M. Sarki's Reviews > Epigraph

Epigraph by Gordon Lish
Rate this book
Clear rating

's review
Jun 03, 2011

it was amazing
bookshelves: 5-star-wonders, to-read-again-soon-before-dying
Read from July 28 to August 04, 2015 — I own a copy


In numerous correspondences a husband with the same name as the author Gordon Lish attempts to eventually come to grips with his grief and the particularities of certain Mercy Women and civil authorities who had come to govern his home and life while in the death throes of his wife’s long and painful illness and decline. The fact that these Mercy Women who managed the bulk of his wife’s daily care were Christians seemed to drive a deeper wedge into the open wounds of Gordon Jay Lish who himself was raised a Jew. Lish constantly makes pleas to all of them, and uses diatribes in his letters to secure his point on a growing number of issues that tend to be judged by certain strict fundamentalists too harshly, when in fact, the vast majority of us behave in much the same manner as does this now-over-excitable and frighteningly-lonely character Lish. It is obvious that in his mind he must now cross over these religious and civil barriers his perceived aggressors have drawn as lines in the sand for him. How dare these women cast their vile at him for now wanting a bit of hot sex he hadn’t religiously enjoyed for years during his wife’s prolonged and unjust illness? And why do the civil courts keep summoning his dead wife with their notices for jury duty? It is enough to drive the poor man crazy.

Dear Mrs. Florism,

…If I am wrong, tell me I am wrong. Hesitate not. I could not bear to think that you might be at all hesitant not to hesitate me not. Come see me. I want to see your bosoms. Yours are the bosoms that tremble, not the bosoms that shake. If I am wrong, if I go too far and am wrong, then write it off to the paper I am writing this to you on—but please, please, please, not to breathe a word of this to Mr. Florism for I am very afraid, very afraid, very afraid…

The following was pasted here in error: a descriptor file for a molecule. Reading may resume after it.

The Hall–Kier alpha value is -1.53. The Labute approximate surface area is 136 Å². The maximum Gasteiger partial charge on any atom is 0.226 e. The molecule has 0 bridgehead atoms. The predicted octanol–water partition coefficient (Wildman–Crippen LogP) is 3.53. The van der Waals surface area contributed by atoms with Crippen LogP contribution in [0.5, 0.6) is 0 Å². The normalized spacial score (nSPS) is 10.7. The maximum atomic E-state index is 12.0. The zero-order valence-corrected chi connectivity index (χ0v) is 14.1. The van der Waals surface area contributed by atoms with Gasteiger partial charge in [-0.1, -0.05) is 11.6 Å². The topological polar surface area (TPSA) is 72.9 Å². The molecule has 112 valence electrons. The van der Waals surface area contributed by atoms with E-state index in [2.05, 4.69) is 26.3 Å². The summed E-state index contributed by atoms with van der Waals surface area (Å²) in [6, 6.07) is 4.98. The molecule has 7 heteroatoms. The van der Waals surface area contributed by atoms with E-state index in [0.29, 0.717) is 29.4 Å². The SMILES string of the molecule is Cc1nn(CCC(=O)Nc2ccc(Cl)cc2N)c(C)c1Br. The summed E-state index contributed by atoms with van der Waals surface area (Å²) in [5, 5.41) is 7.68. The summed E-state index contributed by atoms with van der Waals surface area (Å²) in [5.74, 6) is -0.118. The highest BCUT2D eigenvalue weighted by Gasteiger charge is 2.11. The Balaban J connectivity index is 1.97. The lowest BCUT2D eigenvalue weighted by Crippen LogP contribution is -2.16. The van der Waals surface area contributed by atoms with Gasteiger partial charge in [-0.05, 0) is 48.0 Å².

Dear Mrs. Florism,

Please, please, please—I am so dreadfully sorry for what I said and so unbridledly ashamed of it and am consequently desirous in the veriest extreme of you keeping it to your self and of you not making any mention of it to your mister.

Yours apologetically.

Mr. Gordon Lish, in bereavement

Is it too much of me to think that Gordon Lish may have taken the greatest risk and told the utmost truth of his despair, he while in the midst of such grief over the loss of his wife and life they shared together for so many years? His expression in words amounting to the affects of an extremely troubled soul? To have finally been forced to let go of romantic dreams they made together of creating a loving home, their lives so totally immersed into the arts of dance and literature? A bereavement so wretched that the afflicted man escapes into the arms and sex of anyone available to him to provide him comfort from his extreme pain and suffering? It is plain to see between these covers that Gordon Lish is finally having his own nervous breakdown. And he deserves it after eight long years tending as nurse to his long-suffering wife. And what is a little sexual attention among friends, or even the occasional stranger? And why not enjoy recreating, lounging at a three-quarter tilt in the previously-used Lauchesset that his wife Barbara had suffered in for so long? Or using her discarded letter board as a perfectly fine hard surface in which to write his daily correspondences on? Gordon relaxes himself in this Lauchesset while wrestling with numerous demons who not only want their valuable chair returned but continually harass the now-posturing man with their constant reminders.

Along with the obvious, and present throughout, are birds and hermit crabs, all with names as pets, and their eventual personal accidents resulting in their own deaths and the messes that their additional dying consists of. Plus there are freshly-baked cakes, and the woman who makes them, as well as the one who eats. And a woman’s heels of the one who eats that grip his arching back in order to skillfully draw their naked genitals even closer, and all the while a loose finch or two threatens to claw his bare behind and unclothed vulnerabilities. There seems to be feathers afloat everywhere. But no ranting can save him from his suffering.

Of course, as with any Lish offering, there is never a resolution in which to hang your hat on. And there is no sense of ever coming home, especially, to roost.
4 likes · flag

Sign into Goodreads to see if any of your friends have read Epigraph.
Sign In »

Reading Progress

07/28/2015 marked as: currently-reading
07/28/2015 page 15
9.0% "I just couldn't help myself. I have read this book at least two times before. My favorite Lish title."
07/30/2015 page 41
26.0% "I absolutely love this book!"
08/04/2015 marked as: read

No comments have been added yet.